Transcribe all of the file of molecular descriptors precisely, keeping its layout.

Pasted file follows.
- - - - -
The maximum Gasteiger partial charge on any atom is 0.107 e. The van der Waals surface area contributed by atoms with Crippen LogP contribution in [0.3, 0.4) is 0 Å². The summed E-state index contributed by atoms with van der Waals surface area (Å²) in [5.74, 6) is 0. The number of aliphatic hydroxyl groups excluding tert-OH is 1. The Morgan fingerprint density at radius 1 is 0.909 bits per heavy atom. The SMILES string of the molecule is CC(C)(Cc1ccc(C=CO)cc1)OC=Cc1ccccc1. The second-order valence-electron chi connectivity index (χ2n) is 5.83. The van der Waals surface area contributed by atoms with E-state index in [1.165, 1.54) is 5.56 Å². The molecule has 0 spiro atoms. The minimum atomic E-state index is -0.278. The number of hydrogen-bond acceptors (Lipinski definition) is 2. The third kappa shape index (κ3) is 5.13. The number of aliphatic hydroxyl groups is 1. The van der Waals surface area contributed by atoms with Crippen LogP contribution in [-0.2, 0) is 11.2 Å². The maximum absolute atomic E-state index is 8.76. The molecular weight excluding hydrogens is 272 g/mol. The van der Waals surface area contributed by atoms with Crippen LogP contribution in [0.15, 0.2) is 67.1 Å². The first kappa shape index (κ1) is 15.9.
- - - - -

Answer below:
The maximum Gasteiger partial charge on any atom is 0.107 e. The van der Waals surface area contributed by atoms with Crippen LogP contribution in [0.3, 0.4) is 0 Å². The summed E-state index contributed by atoms with van der Waals surface area (Å²) in [5.74, 6) is 0. The number of aliphatic hydroxyl groups excluding tert-OH is 1. The Morgan fingerprint density at radius 1 is 0.909 bits per heavy atom. The SMILES string of the molecule is CC(C)(Cc1ccc(C=CO)cc1)OC=Cc1ccccc1. The second-order valence-electron chi connectivity index (χ2n) is 5.83. The van der Waals surface area contributed by atoms with E-state index in [1.165, 1.54) is 5.56 Å². The molecule has 0 spiro atoms. The minimum atomic E-state index is -0.278. The number of hydrogen-bond acceptors (Lipinski definition) is 2. The third kappa shape index (κ3) is 5.13. The number of aliphatic hydroxyl groups is 1. The van der Waals surface area contributed by atoms with Crippen LogP contribution in [-0.2, 0) is 11.2 Å². The maximum absolute atomic E-state index is 8.76. The molecular weight excluding hydrogens is 272 g/mol. The van der Waals surface area contributed by atoms with Crippen LogP contribution in [0.15, 0.2) is 67.1 Å². The first kappa shape index (κ1) is 15.9.